Friday, May 2, 2008

Slumping is Good?

My clients continue to teach me. 

Yesterday, a client with back pain, and an abusive boss, did role playing with me. She pretended to be her boss, I was her. She yelled at me while I stiffened my back (like she does). Her words were sharp, cutting - it's what naturally came out of her mouth. Then I softened my posture, relaxed my chest, slightly slumping. Her words became softer, kinder, in a natural way. 

She said "Oh, now I see why my boss yells at me like that, I need to stop stiffening."

Something hypnotic can happen when talking to a person with a stiff chest. Something human can happen when talking to a person with a softer posture - maybe even a slump?

For years I have been showing clients how stiffening the spine to sit up straight causes tight back muscles and other physical trouble, and that the solution is not slumping, or endless searching for the "right" chair,  but getting smarter about a whole lot of things relating to sitting and good posture. It's called The Feldenkrais Method and it can involve a lifetime of joyful exploration, insight and discovery. Most people would rather take the shortcut, and just stiffen the back to sit up straight, but the price is high. This aspect was a new insight for me.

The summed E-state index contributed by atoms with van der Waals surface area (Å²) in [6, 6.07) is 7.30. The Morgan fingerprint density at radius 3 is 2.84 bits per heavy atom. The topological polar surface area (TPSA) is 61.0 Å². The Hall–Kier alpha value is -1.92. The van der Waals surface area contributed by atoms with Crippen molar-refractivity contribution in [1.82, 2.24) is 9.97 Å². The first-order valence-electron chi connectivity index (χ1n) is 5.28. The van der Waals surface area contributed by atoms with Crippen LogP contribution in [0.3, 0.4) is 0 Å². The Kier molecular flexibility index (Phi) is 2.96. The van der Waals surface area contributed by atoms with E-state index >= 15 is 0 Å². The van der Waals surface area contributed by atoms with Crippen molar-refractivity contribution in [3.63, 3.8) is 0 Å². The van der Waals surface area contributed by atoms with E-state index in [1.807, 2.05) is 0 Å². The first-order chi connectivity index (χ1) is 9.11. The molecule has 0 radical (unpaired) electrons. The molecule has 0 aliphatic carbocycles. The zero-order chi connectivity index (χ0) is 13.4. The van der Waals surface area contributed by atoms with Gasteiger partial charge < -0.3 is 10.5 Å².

Sitting up stiff is what we do when we are afraid of someone, or something. Physically we are not over our center and can easily fall over backwards. We tense the muscles around our heart, making people unconsciously prone to yelling at us, abusing us, because we are not open. It's apparently body language for servility, and if we posture like slaves, tyrants are drawn to that. 

1 comment:

:: bogna :: said...

That's pretty funny.